Citations to outside works, which should be used sparingly, should employ endnotes and standard Chicago format.
General Information for Authors of Historiographical Essay Submissions: also publishes historiographical essays. Citations should appear as endnotes (numbered consecutively throughout the text).
I don’t care at all for Dale Peck’s enormous, steroidal renunciations, nor for the temperature of his rhetoric; he seems to me a natural novelist—I praised his strange second novel in the , years ago—and an unnatural critic. Coetzee, Vikram Seth, Anne Enright, David Means, Geoff Dyer, David Bezmozgis, James Kelman, Marilynne Robinson, Richard Yates, Francisco Goldman, V. I am assumed to be a “moralist,” but I like best to lose myself in the rich prose of a Bellow or a Melville or a Henry Green; probably no critic of contemporary fiction is more drawn to style and the enjoyment of style.
There has always seemed something grim to me about Mary Mc Carthy’s dogged insistence on remaining angry for forty years. I love ideas in fiction, but not as Julian Barnes or Richard Powers practice them.
Because essay submissions proceed through a “double-blind” peer review process, in addition to review by the editorial board, authors should make sure that their name, institutional affiliation, and other contact information does not appear anywhere in the text or filename of the article.
Upon acceptance, authors must provide an image, associated with their essay, that’ll appear on the web publication.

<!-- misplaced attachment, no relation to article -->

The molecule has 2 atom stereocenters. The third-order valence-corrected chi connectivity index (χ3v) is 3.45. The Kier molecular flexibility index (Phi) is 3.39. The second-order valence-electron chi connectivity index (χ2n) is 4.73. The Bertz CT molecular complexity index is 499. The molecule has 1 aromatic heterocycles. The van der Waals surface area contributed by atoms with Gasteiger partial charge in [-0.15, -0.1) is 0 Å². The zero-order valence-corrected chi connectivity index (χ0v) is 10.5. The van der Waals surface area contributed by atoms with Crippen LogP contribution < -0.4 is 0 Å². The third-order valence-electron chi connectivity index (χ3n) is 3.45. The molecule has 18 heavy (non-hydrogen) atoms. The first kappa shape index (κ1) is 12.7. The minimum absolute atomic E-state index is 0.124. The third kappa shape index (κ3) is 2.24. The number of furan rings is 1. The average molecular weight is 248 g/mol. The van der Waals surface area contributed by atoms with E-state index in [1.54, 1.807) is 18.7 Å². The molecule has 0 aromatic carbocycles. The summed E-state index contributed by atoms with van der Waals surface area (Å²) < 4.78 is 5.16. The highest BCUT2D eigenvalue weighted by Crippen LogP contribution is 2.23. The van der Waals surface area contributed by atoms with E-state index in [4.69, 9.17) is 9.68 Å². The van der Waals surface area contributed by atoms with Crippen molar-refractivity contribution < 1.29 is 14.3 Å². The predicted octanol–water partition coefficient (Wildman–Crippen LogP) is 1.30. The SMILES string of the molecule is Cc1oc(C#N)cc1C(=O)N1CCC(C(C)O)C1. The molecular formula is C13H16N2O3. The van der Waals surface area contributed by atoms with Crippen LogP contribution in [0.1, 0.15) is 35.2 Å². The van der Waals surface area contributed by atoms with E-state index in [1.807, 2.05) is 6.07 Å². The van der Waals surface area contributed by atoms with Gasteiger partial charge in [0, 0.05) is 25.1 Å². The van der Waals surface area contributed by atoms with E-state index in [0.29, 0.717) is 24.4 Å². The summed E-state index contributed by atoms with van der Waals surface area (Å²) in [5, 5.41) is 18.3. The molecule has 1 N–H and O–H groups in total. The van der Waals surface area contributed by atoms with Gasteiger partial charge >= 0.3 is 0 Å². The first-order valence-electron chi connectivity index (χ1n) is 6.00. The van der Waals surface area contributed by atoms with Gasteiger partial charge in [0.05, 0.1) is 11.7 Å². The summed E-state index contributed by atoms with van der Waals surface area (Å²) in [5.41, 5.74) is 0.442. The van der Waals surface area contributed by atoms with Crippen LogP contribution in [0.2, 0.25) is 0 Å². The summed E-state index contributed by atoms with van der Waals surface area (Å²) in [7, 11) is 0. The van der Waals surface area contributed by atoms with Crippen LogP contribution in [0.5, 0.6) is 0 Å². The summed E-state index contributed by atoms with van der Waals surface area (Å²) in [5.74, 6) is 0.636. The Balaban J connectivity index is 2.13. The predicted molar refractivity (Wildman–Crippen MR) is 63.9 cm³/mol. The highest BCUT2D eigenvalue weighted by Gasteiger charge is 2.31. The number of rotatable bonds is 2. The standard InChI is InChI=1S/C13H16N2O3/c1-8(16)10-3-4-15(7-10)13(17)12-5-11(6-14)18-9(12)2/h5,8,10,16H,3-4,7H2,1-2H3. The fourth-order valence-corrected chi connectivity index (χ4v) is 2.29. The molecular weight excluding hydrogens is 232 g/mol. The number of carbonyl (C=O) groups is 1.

General Information for Authors of Book Review Submissions: We ask that authors contact the editorial staff prior to their submission in order to determine the monograph to be reviewed. All reviews should end with the reviewer’s name and institutional affiliation.There I was, waiting for the sweets of positivity, for the proposals and manifestos and counterarguments, only to find the merest dusting of kiddies’ sugar: “And what can we do, with thirty-six weeks left on our discount subscription [to the ]? We’re young yet: so we’ll go and be among the young.” Perhaps this was ironically intended; a few lines earlier there had emerged the stronger hint of a proposal: “If only they had allowed more positive individuality, cultivated something new, and still kept an old, dignified adherence to the Great Tradition, running continuously to them (as they hoped) from the New York Intellectuals, whose ashes were in urns in the vaults if they were anywhere. ” Positive individuality; the cultivation of “something new” (anything, as long as it is something? The Editors had unwittingly proved the gravamen of their own critique: that it is easier to criticize than to propose.; and rather than fall into easy pugilism, it might be worth defending, first of all, a certain kind of negativity; and then worth chancing a certain kind of positivity. The journal also welcomes historical work from authors based in other disciplines.Manuscripts are to be written in English, double-spaced, in 12-point Times New Roman font, with margins of one inch on all sides, and saved in Microsoft Word format.General Information for Authors of Article Submissions: Article submissions should be sent via e-mail to [email protected], and should include a current C. and a 100 word abstract describing the work under consideration.Citations should appear as endnotes (numbered consecutively throughout the text).Or rather, perhaps the first, properly defended, will come to seem indistinguishable from the second, will take on the luster of the necessary: I’ve always been fond of Turgenev’s remark about Belinsky, that he was “not a negationist; he negated in the name of an ideal.” In this vein, it might also be worth observing that a magazine loosely marshaled around individuality, tradition, something new, and a dash of youth, is a respectable and worthy project—not to mention a thoroughly traditional one (Eliot’s , Eliot has wise words about Matthew Arnold’s lifelong attack on philistinism; the danger, said Eliot, is that such a struggle will be endless, may consume a whole life: there is always more philistinism about than its available correction. A longer list would include Svevo, Verga, Hrabal, Henry Green, Joseph Roth, Chekhov, Tolstoy, Camus, Sartre, Hardy, Mann, Austen, Shakespeare, Lawrence (I edited a volume of his short stories), Bernanos, Gogol, Graham Greene, Woolf, Saltykov-Shchedrin, Hamsun, Dostoevsky, and Wodehouse. I am assumed to be a defender of “realism,” but I have skeptically reviewed Robert Stone and Tom Wolfe and John Irving, finding precisely their “realism” too conventional to deserve that noble and expansive word.The critic should be wary of endlessly chasing the bad. I am assumed to be an “aesthete,” but it is precisely John Updike’s aestheticism that has goaded me again and again into print in the last ten years.Because article submissions proceed through a “double-blind” peer review process, in addition to review by the editorial board, authors should make sure that their name, institutional affiliation, and other contact information does not appear anywhere in the text or filename of the article.Upon acceptance, authors must provide an image, associated with their article, that’ll appear on the web publication.